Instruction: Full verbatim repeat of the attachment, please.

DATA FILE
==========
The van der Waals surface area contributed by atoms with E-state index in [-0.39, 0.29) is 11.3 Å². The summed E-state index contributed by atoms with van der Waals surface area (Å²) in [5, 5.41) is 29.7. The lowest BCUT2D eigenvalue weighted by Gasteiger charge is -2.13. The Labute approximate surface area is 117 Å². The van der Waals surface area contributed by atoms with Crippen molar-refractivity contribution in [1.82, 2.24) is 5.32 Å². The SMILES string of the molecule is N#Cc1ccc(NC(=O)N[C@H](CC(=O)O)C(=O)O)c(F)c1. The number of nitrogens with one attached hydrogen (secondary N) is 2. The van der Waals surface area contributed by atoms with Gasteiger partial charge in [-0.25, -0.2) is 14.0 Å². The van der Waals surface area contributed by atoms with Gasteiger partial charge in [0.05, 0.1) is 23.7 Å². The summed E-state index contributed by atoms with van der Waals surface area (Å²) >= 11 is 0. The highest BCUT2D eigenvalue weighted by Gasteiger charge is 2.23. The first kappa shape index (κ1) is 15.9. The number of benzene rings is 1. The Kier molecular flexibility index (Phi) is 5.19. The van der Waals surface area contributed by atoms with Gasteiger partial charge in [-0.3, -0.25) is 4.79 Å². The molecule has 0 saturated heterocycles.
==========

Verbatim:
The van der Waals surface area contributed by atoms with E-state index in [-0.39, 0.29) is 11.3 Å². The summed E-state index contributed by atoms with van der Waals surface area (Å²) in [5, 5.41) is 29.7. The lowest BCUT2D eigenvalue weighted by Gasteiger charge is -2.13. The Labute approximate surface area is 117 Å². The van der Waals surface area contributed by atoms with Crippen molar-refractivity contribution in [1.82, 2.24) is 5.32 Å². The SMILES string of the molecule is N#Cc1ccc(NC(=O)N[C@H](CC(=O)O)C(=O)O)c(F)c1. The number of nitrogens with one attached hydrogen (secondary N) is 2. The van der Waals surface area contributed by atoms with Gasteiger partial charge in [-0.25, -0.2) is 14.0 Å². The van der Waals surface area contributed by atoms with Gasteiger partial charge in [0.05, 0.1) is 23.7 Å². The summed E-state index contributed by atoms with van der Waals surface area (Å²) >= 11 is 0. The highest BCUT2D eigenvalue weighted by Gasteiger charge is 2.23. The first kappa shape index (κ1) is 15.9. The number of benzene rings is 1. The Kier molecular flexibility index (Phi) is 5.19. The van der Waals surface area contributed by atoms with Gasteiger partial charge in [-0.3, -0.25) is 4.79 Å². The molecule has 0 saturated heterocycles.